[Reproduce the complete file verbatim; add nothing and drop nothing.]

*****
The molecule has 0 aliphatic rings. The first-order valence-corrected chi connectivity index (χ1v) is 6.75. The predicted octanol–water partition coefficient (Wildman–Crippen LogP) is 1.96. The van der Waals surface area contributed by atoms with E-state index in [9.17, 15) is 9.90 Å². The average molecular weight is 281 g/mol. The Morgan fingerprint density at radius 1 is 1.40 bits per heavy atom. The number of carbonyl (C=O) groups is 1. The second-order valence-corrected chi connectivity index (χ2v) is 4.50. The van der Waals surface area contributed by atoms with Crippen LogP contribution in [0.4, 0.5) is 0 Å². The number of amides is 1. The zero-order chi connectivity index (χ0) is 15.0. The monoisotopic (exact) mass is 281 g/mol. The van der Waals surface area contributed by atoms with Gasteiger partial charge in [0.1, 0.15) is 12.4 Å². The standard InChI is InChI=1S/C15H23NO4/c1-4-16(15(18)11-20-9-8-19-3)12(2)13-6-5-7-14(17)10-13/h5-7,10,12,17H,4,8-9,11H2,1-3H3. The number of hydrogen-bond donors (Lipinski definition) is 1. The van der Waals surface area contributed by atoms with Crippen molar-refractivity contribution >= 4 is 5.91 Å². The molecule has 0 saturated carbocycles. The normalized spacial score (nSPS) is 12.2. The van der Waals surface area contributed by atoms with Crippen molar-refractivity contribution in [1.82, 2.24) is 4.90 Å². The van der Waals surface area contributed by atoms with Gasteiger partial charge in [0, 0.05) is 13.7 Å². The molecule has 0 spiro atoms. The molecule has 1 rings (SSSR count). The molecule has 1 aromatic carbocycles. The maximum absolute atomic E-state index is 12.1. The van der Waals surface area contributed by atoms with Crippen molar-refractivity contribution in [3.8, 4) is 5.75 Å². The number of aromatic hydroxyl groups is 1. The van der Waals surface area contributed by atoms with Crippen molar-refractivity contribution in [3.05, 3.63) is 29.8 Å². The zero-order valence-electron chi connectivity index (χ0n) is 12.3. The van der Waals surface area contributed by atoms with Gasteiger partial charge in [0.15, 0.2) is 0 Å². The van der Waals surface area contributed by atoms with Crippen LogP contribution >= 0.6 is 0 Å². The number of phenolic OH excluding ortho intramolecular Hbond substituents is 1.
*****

The molecule has 0 aliphatic rings. The first-order valence-corrected chi connectivity index (χ1v) is 6.75. The predicted octanol–water partition coefficient (Wildman–Crippen LogP) is 1.96. The van der Waals surface area contributed by atoms with E-state index in [9.17, 15) is 9.90 Å². The average molecular weight is 281 g/mol. The Morgan fingerprint density at radius 1 is 1.40 bits per heavy atom. The number of carbonyl (C=O) groups is 1. The second-order valence-corrected chi connectivity index (χ2v) is 4.50. The van der Waals surface area contributed by atoms with Crippen LogP contribution in [0.4, 0.5) is 0 Å². The number of amides is 1. The zero-order chi connectivity index (χ0) is 15.0. The monoisotopic (exact) mass is 281 g/mol. The van der Waals surface area contributed by atoms with Gasteiger partial charge in [0.1, 0.15) is 12.4 Å². The standard InChI is InChI=1S/C15H23NO4/c1-4-16(15(18)11-20-9-8-19-3)12(2)13-6-5-7-14(17)10-13/h5-7,10,12,17H,4,8-9,11H2,1-3H3. The number of hydrogen-bond donors (Lipinski definition) is 1. The van der Waals surface area contributed by atoms with Crippen molar-refractivity contribution >= 4 is 5.91 Å². The molecule has 0 saturated carbocycles. The normalized spacial score (nSPS) is 12.2. The van der Waals surface area contributed by atoms with Crippen molar-refractivity contribution in [1.82, 2.24) is 4.90 Å². The van der Waals surface area contributed by atoms with Gasteiger partial charge in [0, 0.05) is 13.7 Å². The molecule has 0 spiro atoms. The molecule has 1 rings (SSSR count). The molecule has 1 aromatic carbocycles. The maximum absolute atomic E-state index is 12.1. The van der Waals surface area contributed by atoms with Crippen molar-refractivity contribution in [3.8, 4) is 5.75 Å². The number of aromatic hydroxyl groups is 1. The van der Waals surface area contributed by atoms with Crippen molar-refractivity contribution in [3.05, 3.63) is 29.8 Å². The zero-order valence-electron chi connectivity index (χ0n) is 12.3. The van der Waals surface area contributed by atoms with Gasteiger partial charge in [0.15, 0.2) is 0 Å². The van der Waals surface area contributed by atoms with Crippen LogP contribution >= 0.6 is 0 Å². The number of phenolic OH excluding ortho intramolecular Hbond substituents is 1.